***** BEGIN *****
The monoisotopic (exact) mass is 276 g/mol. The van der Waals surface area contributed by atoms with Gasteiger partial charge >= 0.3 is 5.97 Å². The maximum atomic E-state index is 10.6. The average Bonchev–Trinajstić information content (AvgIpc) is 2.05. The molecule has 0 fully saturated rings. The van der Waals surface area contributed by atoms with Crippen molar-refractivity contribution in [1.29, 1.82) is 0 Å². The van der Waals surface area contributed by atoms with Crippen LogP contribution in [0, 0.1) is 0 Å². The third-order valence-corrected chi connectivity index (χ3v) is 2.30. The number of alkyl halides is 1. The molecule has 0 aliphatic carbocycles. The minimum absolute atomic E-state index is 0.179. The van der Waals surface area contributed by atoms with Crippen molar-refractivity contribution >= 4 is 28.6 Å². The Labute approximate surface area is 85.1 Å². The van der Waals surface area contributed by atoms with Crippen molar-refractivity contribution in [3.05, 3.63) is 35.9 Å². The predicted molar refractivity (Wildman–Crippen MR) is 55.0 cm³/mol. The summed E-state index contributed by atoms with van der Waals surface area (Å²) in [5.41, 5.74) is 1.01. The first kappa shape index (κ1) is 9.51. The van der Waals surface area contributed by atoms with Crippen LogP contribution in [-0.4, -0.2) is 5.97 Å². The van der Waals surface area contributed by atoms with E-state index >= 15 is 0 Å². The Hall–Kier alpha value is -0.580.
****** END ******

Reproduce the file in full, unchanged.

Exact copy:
The monoisotopic (exact) mass is 276 g/mol. The van der Waals surface area contributed by atoms with Gasteiger partial charge >= 0.3 is 5.97 Å². The maximum atomic E-state index is 10.6. The average Bonchev–Trinajstić information content (AvgIpc) is 2.05. The molecule has 0 fully saturated rings. The van der Waals surface area contributed by atoms with Crippen molar-refractivity contribution in [1.29, 1.82) is 0 Å². The van der Waals surface area contributed by atoms with Crippen LogP contribution in [0, 0.1) is 0 Å². The third-order valence-corrected chi connectivity index (χ3v) is 2.30. The number of alkyl halides is 1. The molecule has 0 aliphatic carbocycles. The minimum absolute atomic E-state index is 0.179. The van der Waals surface area contributed by atoms with Crippen molar-refractivity contribution >= 4 is 28.6 Å². The Labute approximate surface area is 85.1 Å². The van der Waals surface area contributed by atoms with Crippen molar-refractivity contribution in [3.05, 3.63) is 35.9 Å². The predicted molar refractivity (Wildman–Crippen MR) is 55.0 cm³/mol. The summed E-state index contributed by atoms with van der Waals surface area (Å²) in [5.41, 5.74) is 1.01. The first kappa shape index (κ1) is 9.51. The van der Waals surface area contributed by atoms with Crippen LogP contribution in [-0.4, -0.2) is 5.97 Å². The van der Waals surface area contributed by atoms with E-state index >= 15 is 0 Å². The Hall–Kier alpha value is -0.580.